As we only have a few issues for this story as opposed to several dozen for the original, Nicieza deals nicely with scaling down the cast for the main story while directing our focus a bit. There’s a certain familiarity here that I truly appreciate, while the differences seem to come primarily from the fact that this is an Age of Apocalypse that is part of Battleworld and not solely its own thing…so certain continuity elements simply don’t exist here that did in the original…and/or they flat-out don’t matter. The story rang true to my reading, even more than probably anything else done with the AoA in the past 10  years.

You don’t need to have read the original story to follow this…there’s plenty in-context to move things along. As a part of Secret Wars and the whole “NOW, ALL THAT REMAINS…IS BATTLEWORLD!” this functions believably as simply an alternate take on/situation for X-Men characters. If you’re familiar with and enjoyed the original Age of Apocalypse epic, this version of the characters seems plucked from the heart of that, rather than some new status quo picking up years after the original.

The $4.99 cover price is a bit steep…and though I think I knew OF it a few weeks back looking ahead, I forgot about it, so was somewhat surprised when I re-realized what I’d paid for this. That’s probably also credit back to the cover imagery and logo and then my enjoyment of the story–I was distracted and not bothered by the price. We get about 30 content pages–more than the standard 20-22, so as much as any are these days, I’ll accept that as “justification” for the $4.99.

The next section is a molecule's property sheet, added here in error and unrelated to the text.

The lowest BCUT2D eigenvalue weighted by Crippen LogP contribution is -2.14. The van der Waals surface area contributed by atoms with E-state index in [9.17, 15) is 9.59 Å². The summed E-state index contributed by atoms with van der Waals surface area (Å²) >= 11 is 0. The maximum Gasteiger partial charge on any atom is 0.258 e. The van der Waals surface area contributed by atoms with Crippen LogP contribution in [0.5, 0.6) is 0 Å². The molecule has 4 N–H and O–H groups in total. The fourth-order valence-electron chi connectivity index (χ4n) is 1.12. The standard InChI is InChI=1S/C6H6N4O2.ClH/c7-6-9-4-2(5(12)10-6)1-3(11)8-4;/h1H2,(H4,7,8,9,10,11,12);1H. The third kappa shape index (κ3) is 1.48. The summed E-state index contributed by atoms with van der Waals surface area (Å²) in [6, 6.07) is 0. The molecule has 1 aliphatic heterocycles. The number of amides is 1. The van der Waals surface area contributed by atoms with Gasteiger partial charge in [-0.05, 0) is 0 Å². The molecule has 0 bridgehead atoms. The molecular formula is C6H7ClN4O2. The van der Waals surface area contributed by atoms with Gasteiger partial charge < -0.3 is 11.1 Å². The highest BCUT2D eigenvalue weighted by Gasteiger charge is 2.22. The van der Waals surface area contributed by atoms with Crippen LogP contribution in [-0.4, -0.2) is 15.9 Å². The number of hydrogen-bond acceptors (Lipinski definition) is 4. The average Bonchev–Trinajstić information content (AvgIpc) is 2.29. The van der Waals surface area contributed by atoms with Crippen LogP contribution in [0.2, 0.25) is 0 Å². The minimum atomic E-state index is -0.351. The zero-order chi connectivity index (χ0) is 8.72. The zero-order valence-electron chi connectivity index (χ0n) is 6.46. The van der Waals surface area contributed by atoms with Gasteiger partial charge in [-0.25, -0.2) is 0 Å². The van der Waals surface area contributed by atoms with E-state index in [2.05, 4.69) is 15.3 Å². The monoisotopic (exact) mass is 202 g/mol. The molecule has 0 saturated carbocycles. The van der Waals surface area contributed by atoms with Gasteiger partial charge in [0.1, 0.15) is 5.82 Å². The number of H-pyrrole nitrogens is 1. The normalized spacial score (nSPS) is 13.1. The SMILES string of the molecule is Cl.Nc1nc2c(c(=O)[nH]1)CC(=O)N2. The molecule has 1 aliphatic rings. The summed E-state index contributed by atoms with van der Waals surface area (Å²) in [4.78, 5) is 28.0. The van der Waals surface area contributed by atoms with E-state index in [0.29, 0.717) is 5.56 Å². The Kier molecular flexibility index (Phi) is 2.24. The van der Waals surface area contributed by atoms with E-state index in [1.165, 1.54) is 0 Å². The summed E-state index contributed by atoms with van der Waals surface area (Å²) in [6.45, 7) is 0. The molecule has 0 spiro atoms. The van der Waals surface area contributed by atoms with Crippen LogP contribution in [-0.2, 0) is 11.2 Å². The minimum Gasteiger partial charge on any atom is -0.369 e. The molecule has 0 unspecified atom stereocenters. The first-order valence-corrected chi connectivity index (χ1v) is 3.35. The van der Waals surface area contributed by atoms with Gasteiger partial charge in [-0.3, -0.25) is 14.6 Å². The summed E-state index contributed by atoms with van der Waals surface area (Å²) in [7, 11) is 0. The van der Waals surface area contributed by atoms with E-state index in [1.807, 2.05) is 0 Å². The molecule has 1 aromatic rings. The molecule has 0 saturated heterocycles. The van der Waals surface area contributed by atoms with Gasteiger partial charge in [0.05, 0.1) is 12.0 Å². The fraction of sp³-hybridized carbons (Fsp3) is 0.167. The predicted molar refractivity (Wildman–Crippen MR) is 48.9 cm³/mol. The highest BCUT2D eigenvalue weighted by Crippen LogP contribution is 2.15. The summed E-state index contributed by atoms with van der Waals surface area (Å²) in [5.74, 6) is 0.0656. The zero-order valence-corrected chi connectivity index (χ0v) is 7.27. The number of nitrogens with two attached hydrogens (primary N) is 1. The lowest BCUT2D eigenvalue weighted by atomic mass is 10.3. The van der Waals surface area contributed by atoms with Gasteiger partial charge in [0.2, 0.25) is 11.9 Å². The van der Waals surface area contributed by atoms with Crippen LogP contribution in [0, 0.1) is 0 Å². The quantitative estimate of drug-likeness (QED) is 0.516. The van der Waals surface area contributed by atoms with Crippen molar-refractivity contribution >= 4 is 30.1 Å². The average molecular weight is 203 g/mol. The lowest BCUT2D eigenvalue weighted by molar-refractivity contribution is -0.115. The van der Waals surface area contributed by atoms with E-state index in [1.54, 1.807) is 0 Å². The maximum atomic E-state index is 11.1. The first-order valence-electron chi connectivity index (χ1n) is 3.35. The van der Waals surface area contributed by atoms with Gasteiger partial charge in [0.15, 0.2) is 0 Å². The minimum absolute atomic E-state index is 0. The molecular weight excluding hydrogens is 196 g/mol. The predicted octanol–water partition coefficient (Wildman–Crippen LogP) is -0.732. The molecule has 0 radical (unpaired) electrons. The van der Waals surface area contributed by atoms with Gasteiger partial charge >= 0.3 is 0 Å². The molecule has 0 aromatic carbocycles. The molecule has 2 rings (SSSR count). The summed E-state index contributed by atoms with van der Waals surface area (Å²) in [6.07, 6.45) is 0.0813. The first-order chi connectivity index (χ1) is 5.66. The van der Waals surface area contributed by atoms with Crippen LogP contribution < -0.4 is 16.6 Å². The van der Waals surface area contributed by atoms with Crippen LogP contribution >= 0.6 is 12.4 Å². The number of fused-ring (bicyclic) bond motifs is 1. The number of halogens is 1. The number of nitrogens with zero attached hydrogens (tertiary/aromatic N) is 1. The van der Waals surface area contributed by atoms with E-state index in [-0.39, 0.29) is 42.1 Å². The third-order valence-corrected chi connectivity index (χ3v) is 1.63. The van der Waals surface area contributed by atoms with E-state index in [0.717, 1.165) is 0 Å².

I thoroughly enjoyed the issue, and despite trying to shift to Marvel‘s Digital Comics Unlimited, I may actually keep current with this series. Highly recommended to Age of Apocalypse fans in particular…this may not be nearly as special as the original story, but as a new story it captures something that really works…at least to me.

Age of Apocalypse Revisited: Astonishing X-Men #4

aoa_revisited_logo

astonishingxmen004Plot/Dialogue: Scott Lobdell
Pencils: Joe Madureira
Inks: Townsend/Milgrom
Colors: Steve Buccellato
Separations: Digital Chameleon
Letters: Richard Starkings, Comicraft
Cover: Madureira, Townsend, Buccellato
Editor: Bob Harras
Published by: Marvel Comics
Cover Date: June 1995
Cover Price: $1.95

Doing what comics did well BEFORE they were commonly written-for-the-trade, this issue picks up a bit after the previous issue’s cliffhanger. Where there we saw Blink horrified at finding the eviscerated body of Sabretooth, here we find that she’s gotten over that shock and is now confronting Holocaust over the issue. The "Infinite factory" has been taken apart, and she’s soon joined by the rest of Rogue’s group of X-Men, and together they face Holocaust, each with plenty of reason to take the Horseman apart. The monster holds an ace in the sleeve, though, and escapes…but not before revealing to Rogue that her husband, son, and the stranger Bishop have been taken by Apocalypse…and setting her on a determined course.